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Deaths remind us about safety

Staff Reports

It seems it takes a death to wake up the rest of us to the inherent dangers of living and playing in the mountains.

Five fatalities in the Tahoe-Truckee area since the last big storm is a cruel reminder that nature is ultimately bigger than our human endeavors.

A college student died from an avalanche on a “sled hill.” A Squaw Valley employee fell off a fast-moving snowmobile into the path of another machine. A long-time second homeowner at Northstar died from a collapse of snow while he was digging out his utilities. A man died on Donner Summit’s train tracks because he used them for a cross country ski excursion. Another man at Squaw Valley USA died when he skied into a tree.

These are serious and sad incidents of the Sierra in winter, but they are not a reason to stop sledding, snowmobiling, skiing or working in our yards. They are a reason to stop and think.

Tahoe-Truckee schoolchildren are taught early on about winter safety in the Hug a Tree curriculum, created by elementary school teachers with the help of the Tahoe Nordic Search and Rescue Team.

Adults, too, could definitely stand to review its principles.

Before you go outside to play or to work, remember to S-T-O-P. Stop, Think, Observe, Plan.

Stop and tell someone what you are doing. The Hug a Tree curriculum tells children the 3 Ws ” always tell someone Where you are going, When you will be back and Who you will be with.

You may not believe that you need to tell someone that you’re skiing at a downhill ski area, but most lost skiers are downhill skiers who stray out-of-bounds.

You may not think that an hour hike in the woods is of much concern, but you could get hurt, weather could change, anything could happen. If someone knows where you are and that you’re not home on time, a search will begin for you that much quicker.

At the very least, leave a note at home or in your car that friends or family could find.

Think before you go about the weather, your clothing, your destination. Observe changing conditions, the route you are taking in the woods so you can find your way back. Observe the snow conditions and see if they pose any danger.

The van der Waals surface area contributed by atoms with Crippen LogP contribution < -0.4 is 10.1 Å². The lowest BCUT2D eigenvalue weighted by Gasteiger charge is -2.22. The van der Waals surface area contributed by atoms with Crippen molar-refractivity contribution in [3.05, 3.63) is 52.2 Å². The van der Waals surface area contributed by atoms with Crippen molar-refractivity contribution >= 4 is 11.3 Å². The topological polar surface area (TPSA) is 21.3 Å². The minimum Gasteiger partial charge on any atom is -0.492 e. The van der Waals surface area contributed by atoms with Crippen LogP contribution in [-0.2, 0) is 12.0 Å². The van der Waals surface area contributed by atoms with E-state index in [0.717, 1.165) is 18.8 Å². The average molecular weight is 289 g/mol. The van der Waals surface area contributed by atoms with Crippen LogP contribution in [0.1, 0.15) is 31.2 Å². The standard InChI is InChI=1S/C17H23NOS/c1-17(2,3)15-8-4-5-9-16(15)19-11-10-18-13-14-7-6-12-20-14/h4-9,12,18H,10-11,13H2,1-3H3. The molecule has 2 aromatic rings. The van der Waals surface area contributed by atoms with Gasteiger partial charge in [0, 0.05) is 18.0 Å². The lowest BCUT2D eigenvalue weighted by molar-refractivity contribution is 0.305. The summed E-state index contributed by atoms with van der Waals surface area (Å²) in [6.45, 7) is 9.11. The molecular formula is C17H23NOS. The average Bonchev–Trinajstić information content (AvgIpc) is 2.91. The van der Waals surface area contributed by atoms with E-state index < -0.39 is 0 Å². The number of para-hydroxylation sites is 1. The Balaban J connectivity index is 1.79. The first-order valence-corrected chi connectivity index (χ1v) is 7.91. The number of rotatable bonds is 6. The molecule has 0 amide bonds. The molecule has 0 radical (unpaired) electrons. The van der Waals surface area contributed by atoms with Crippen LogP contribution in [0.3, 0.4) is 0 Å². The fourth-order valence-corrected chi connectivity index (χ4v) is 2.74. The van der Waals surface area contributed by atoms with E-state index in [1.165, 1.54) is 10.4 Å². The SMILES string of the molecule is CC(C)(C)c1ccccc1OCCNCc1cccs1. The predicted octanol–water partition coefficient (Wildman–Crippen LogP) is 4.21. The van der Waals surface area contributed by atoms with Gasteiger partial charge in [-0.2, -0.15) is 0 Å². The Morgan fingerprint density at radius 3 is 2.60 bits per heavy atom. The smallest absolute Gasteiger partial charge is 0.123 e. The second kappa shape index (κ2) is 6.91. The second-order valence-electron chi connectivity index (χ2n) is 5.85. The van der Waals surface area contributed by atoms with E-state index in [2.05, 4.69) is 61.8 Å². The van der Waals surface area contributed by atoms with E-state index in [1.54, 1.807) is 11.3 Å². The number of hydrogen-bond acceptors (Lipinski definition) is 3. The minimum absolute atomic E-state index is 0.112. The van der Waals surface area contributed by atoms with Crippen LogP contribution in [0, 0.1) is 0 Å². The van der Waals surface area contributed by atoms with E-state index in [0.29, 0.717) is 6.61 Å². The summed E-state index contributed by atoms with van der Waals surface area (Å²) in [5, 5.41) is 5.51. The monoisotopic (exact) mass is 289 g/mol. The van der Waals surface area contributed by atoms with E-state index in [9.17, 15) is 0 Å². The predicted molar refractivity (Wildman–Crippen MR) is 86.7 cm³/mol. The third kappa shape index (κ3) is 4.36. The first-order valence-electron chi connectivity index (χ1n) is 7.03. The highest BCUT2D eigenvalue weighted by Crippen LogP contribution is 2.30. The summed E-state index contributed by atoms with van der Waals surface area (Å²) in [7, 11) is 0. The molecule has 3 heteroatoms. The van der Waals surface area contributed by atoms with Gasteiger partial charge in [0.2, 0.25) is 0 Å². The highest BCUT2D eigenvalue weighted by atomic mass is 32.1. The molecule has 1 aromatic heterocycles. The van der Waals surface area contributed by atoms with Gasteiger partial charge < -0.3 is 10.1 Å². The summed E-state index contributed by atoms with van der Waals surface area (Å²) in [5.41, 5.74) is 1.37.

Plan to take necessary precautions – perhaps someone to shovel with you, a survival kit on an outing, put on another layer of clothing, etc.

Rescue personnel will also tell you that S-T-O-P also will help prevent you from panicking and doing something stupid if you do become lost.

We don’t have to dwell on the dangers, but a quick assessment of our situation is a good idea.

Am I digging too far under a bank of snow that will collapse? There have been deaths of people digging down under the snow to grab that last piece of wood in a buried woodpile.

Have I thought about whether my propane tank’s valve is free of snow and ice? A home explodes from a propane leak just about every winter.

Am I skiing, sledding or snowmobiling in a safe environment? What are the possible impacts of this much snow? Is there avalanche danger? How do I know if this lake, stream, river is frozen enough to snowmobile across it?

Is this sled hill too steep, too fast? Will the bump at the end of the sled hill throw my child upside down on their head?

It’s pretty much common sense, but in our zest for life, we can sometimes forget that winter conditions can be deadly.

-This column is provided courtesy of the Tahoe World.


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